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article imageOp-Ed: Don't take a Psycho to the Halloween party

By Alexander Baron     Sep 29, 2013 in Politics
Political correctness plumbed new depths last week when a professional propagandist and former alcoholic joined a crusade against two supermarket chains.
What does a psycho look like? In real life he can be handsome, like Ted Bundy, or non-descript, like Donald Neilson. Sometimes though he looks like the character in the photograph below.
If you don't recognise him, he is from a genre known as the slasher movie. At one time these were very popular with younger cinema audiences, but eventually the novelty wore off. A film that has no real plot but is basically a series of gruesome murders strung together for 90 minutes or so has only a limited appeal.
The character in the mask is what used to be called a lunatic or madman. Other terms include psycho, psychopath or real names, in this case, Michael Meyers.
The horror film Halloween
The horror film Halloween
Lonnie's Life
With Halloween approaching, two major supermarket chains decided this year to offer mental patient outfits for sale. The reaction was, to put it mildly, over the top. ASDA and Tesco came under fire from people on Twitter, those suffering from mental afflictions, and, surprise, surprise, Alastair Campbell, who called these offerings crass, offensive and stupid.
If the name is not familiar to you, Alastair Campbell was what used to be called a professional propagandist, but is now alluded to as a spin doctor. This is him below at Chatham House, the American arm of the Council on Foreign Relations, the organisation that was not set up by the banksters and their political dupes to control the world from behind the scenes.
Labour  spin doctor  Alastair Campbell.
Labour "spin doctor" Alastair Campbell.
Creative Commons
Campbell and others have come out with all the usual babble about insensitivity, including the trite comment that most of the mentally ill are not dangerous psychopaths, indeed they are far more likely to be victims of violence than perpetrators. Their whining has led not only to the supermarkets pulling these items from their shelves but to them digging into their pockets, ie their shareholders' profits. Each is to donate £25,000 to MIND.
According to its accounts for the year ending March 31, 2012, MIND received 38% of its income in the form of grants, so some would class it as a fake charity. Leaving that aside, this is a storm in a tea cup. Alastair Campbell has himself suffered from depression and alcoholism, so might be said to have a vested in the destigmatisation of mental illness, but he is clearly barking up the wrong tree.
Campbell was born into a fairly privileged family, and has done well for himself. If he had been born two hundred years ago into a working class family he would have faced an entirely different future, probably working long hours for a pittance, no holidays abroad, no instant communications, and don't let's mention little things like refrigeration - including chilled beer - hot running water, and antibiotics. For many ordinary people at that time, alcohol was not an addiction but a pleasant release from a very unpleasant reality, hence the expression drunk for a penny, dead drunk for tuppence.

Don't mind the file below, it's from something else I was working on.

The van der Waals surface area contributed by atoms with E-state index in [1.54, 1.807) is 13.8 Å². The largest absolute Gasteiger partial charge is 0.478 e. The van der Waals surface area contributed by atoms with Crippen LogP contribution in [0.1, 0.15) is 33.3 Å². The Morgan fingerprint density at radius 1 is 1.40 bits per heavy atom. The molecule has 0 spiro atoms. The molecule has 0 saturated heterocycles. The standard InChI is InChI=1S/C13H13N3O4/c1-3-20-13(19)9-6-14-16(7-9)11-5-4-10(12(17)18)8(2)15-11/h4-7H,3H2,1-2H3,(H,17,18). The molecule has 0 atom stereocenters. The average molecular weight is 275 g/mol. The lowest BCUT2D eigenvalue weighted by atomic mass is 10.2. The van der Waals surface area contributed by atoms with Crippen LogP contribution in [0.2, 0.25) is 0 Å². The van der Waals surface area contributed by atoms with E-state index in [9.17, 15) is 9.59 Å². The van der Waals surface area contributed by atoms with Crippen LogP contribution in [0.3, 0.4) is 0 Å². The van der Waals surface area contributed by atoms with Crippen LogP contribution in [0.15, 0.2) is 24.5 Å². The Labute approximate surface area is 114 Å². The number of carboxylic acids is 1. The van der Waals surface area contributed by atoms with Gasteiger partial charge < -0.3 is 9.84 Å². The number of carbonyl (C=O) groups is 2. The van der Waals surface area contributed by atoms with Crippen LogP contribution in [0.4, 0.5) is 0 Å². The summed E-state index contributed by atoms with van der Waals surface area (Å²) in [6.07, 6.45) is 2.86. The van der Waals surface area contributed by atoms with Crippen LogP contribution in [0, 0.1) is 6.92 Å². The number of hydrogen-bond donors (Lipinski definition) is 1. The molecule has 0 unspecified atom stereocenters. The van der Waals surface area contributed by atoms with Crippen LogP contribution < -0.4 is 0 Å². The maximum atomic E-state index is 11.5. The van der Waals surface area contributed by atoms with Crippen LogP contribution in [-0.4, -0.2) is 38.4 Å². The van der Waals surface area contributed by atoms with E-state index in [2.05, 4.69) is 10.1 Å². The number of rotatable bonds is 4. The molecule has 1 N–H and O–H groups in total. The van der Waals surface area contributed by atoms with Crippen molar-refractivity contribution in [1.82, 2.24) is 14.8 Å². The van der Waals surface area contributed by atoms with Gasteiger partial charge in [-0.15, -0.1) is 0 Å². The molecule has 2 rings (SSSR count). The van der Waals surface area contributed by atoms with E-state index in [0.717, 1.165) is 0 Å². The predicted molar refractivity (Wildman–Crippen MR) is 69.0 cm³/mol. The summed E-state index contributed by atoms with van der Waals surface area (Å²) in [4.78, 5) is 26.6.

At that time, mental illness was a lot less common than it is today, not because of poor diagnoses, but because people couldn't afford the luxury of being mentally ill. They had simply to get on with life or, at the worse, die.
In the 21st Century we are probably all a little mad, but most of us are not so far gone that we can't retain a sense of humour. Yes, most "mental" patients are not psychos, and of course many psychos are not mentally ill. Branding someone as suffering from a "severe personality disorder" is simply a fashionable way of saying this individual is not like us, he doesn't care who he hurts. Give him a wide berth.
Cruelty is not a disease, and neither is alcoholism; it doesn't take Thomas Szasz to tell us that. As for depression, who hasn't suffered from it to some degree? Most mothers have suffered some form of post-natal depression, albeit very slight. And who has not experienced grief? True, for some of us it can at times be very bad. Anyone who has suffered from constant or near constant pain is likely also to suffer depression at some point. We don't like others to laugh at our pain, but at times we laugh at it ourselves. Maybe Alastair Campbell and all those other people who jumped on ASDA and Tesco should try to develop a sense of humour instead of advocating censorship, because that is what this hysteria amounts to.
There is already a long list of people we are not supposed to "mock" beginning with women - 51% of the population; Moslems and Arabs - Islamophobia; homosexuals, blacks, the physically disabled. How many more?
Ever heard of Redball? It is the only Australian film ever to be banned in Britain, apparently because of its portrayal of "its bleak portrayal of police life. Drug taking, violence, laziness, corruption, framing, sexual harassment - it's all there up on the screen."
Sure, we know all police officers are not thugs like Simon Harwood; some are more than simply relatively honest, unlike Detective Sergeant Challenor and his cohorts. What though would be the reaction if the police were to call for a blanket ban on their portrayal as less than pure? And perish the thought that politicians should ever be stereotyped and stigmatised as corrupt.
This opinion article was written by an independent writer. The opinions and views expressed herein are those of the author and are not necessarily intended to reflect those of DigitalJournal.com
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